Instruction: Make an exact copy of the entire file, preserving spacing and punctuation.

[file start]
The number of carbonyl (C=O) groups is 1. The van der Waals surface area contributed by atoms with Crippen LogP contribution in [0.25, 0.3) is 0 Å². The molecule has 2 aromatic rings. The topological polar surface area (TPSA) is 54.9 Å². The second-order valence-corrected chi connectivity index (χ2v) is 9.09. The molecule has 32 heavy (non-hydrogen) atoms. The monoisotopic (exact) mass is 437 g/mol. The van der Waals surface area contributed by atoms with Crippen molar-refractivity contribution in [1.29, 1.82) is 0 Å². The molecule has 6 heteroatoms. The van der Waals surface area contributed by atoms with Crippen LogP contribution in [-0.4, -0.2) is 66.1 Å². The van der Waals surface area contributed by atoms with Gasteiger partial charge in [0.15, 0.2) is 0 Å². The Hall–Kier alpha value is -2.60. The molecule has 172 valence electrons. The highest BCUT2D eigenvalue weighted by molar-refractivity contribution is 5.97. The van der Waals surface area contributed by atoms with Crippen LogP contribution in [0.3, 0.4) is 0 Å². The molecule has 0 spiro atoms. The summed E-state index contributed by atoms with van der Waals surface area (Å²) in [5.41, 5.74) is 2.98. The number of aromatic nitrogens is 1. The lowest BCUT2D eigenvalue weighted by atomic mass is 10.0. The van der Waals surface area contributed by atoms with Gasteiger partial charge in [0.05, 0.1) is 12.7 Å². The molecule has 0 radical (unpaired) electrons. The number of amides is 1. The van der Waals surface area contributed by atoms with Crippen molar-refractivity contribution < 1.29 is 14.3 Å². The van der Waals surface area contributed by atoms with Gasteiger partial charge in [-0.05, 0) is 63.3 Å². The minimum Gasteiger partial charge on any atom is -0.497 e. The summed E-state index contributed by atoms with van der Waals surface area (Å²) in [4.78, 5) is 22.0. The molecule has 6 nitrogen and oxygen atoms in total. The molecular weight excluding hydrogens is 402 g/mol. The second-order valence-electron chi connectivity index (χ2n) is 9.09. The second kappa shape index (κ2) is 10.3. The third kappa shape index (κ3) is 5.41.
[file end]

The number of carbonyl (C=O) groups is 1. The van der Waals surface area contributed by atoms with Crippen LogP contribution in [0.25, 0.3) is 0 Å². The molecule has 2 aromatic rings. The topological polar surface area (TPSA) is 54.9 Å². The second-order valence-corrected chi connectivity index (χ2v) is 9.09. The molecule has 32 heavy (non-hydrogen) atoms. The monoisotopic (exact) mass is 437 g/mol. The van der Waals surface area contributed by atoms with Crippen molar-refractivity contribution in [1.29, 1.82) is 0 Å². The molecule has 6 heteroatoms. The van der Waals surface area contributed by atoms with Crippen LogP contribution in [-0.4, -0.2) is 66.1 Å². The van der Waals surface area contributed by atoms with Gasteiger partial charge in [0.15, 0.2) is 0 Å². The Hall–Kier alpha value is -2.60. The molecule has 172 valence electrons. The highest BCUT2D eigenvalue weighted by molar-refractivity contribution is 5.97. The van der Waals surface area contributed by atoms with Crippen LogP contribution in [0.3, 0.4) is 0 Å². The molecule has 0 spiro atoms. The summed E-state index contributed by atoms with van der Waals surface area (Å²) in [5.41, 5.74) is 2.98. The number of aromatic nitrogens is 1. The lowest BCUT2D eigenvalue weighted by atomic mass is 10.0. The van der Waals surface area contributed by atoms with Gasteiger partial charge in [0.05, 0.1) is 12.7 Å². The molecule has 0 radical (unpaired) electrons. The number of amides is 1. The van der Waals surface area contributed by atoms with Crippen molar-refractivity contribution < 1.29 is 14.3 Å². The van der Waals surface area contributed by atoms with Gasteiger partial charge in [-0.05, 0) is 63.3 Å². The minimum Gasteiger partial charge on any atom is -0.497 e. The summed E-state index contributed by atoms with van der Waals surface area (Å²) in [4.78, 5) is 22.0. The molecule has 6 nitrogen and oxygen atoms in total. The molecular weight excluding hydrogens is 402 g/mol. The second-order valence-electron chi connectivity index (χ2n) is 9.09. The second kappa shape index (κ2) is 10.3. The third kappa shape index (κ3) is 5.41.